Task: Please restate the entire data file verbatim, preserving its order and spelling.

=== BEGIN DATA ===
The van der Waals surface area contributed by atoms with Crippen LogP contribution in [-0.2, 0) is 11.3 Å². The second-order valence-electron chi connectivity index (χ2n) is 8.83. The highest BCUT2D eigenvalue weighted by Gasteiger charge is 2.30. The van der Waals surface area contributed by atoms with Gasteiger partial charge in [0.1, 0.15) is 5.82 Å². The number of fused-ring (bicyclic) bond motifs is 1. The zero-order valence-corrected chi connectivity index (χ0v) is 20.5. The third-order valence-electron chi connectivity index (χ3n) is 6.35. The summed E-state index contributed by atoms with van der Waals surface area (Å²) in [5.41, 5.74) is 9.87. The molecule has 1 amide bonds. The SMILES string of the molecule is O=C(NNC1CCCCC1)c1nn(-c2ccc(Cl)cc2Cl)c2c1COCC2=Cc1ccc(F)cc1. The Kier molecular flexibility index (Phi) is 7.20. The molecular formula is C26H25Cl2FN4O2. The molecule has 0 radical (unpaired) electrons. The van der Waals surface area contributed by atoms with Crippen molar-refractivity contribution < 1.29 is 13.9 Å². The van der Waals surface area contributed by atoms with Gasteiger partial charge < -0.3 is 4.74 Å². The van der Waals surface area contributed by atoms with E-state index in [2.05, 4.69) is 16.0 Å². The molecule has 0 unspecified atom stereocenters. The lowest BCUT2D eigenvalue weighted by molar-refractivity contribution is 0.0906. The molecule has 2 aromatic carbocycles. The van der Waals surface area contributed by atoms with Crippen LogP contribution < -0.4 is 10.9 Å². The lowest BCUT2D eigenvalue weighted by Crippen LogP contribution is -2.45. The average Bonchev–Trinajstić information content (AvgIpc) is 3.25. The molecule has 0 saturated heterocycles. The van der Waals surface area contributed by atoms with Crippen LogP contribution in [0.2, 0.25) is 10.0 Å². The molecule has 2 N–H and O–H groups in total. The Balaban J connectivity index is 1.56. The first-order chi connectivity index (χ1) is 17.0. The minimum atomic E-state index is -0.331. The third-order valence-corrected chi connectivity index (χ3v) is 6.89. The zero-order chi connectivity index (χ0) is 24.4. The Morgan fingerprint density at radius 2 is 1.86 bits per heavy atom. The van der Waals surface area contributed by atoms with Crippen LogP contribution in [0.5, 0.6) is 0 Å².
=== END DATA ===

The van der Waals surface area contributed by atoms with Crippen LogP contribution in [-0.2, 0) is 11.3 Å². The second-order valence-electron chi connectivity index (χ2n) is 8.83. The highest BCUT2D eigenvalue weighted by Gasteiger charge is 2.30. The van der Waals surface area contributed by atoms with Gasteiger partial charge in [0.1, 0.15) is 5.82 Å². The number of fused-ring (bicyclic) bond motifs is 1. The zero-order valence-corrected chi connectivity index (χ0v) is 20.5. The third-order valence-electron chi connectivity index (χ3n) is 6.35. The summed E-state index contributed by atoms with van der Waals surface area (Å²) in [5.41, 5.74) is 9.87. The molecule has 1 amide bonds. The SMILES string of the molecule is O=C(NNC1CCCCC1)c1nn(-c2ccc(Cl)cc2Cl)c2c1COCC2=Cc1ccc(F)cc1. The Kier molecular flexibility index (Phi) is 7.20. The molecular formula is C26H25Cl2FN4O2. The molecule has 0 radical (unpaired) electrons. The van der Waals surface area contributed by atoms with Crippen molar-refractivity contribution < 1.29 is 13.9 Å². The van der Waals surface area contributed by atoms with Gasteiger partial charge < -0.3 is 4.74 Å². The van der Waals surface area contributed by atoms with E-state index in [2.05, 4.69) is 16.0 Å². The molecule has 0 unspecified atom stereocenters. The lowest BCUT2D eigenvalue weighted by molar-refractivity contribution is 0.0906. The molecule has 2 aromatic carbocycles. The van der Waals surface area contributed by atoms with Crippen LogP contribution < -0.4 is 10.9 Å². The lowest BCUT2D eigenvalue weighted by Crippen LogP contribution is -2.45. The average Bonchev–Trinajstić information content (AvgIpc) is 3.25. The molecule has 0 saturated heterocycles. The van der Waals surface area contributed by atoms with Crippen LogP contribution in [0.2, 0.25) is 10.0 Å². The molecule has 2 N–H and O–H groups in total. The Balaban J connectivity index is 1.56. The first-order chi connectivity index (χ1) is 17.0. The minimum atomic E-state index is -0.331. The third-order valence-corrected chi connectivity index (χ3v) is 6.89. The zero-order chi connectivity index (χ0) is 24.4. The Morgan fingerprint density at radius 2 is 1.86 bits per heavy atom. The van der Waals surface area contributed by atoms with Crippen LogP contribution in [0.5, 0.6) is 0 Å².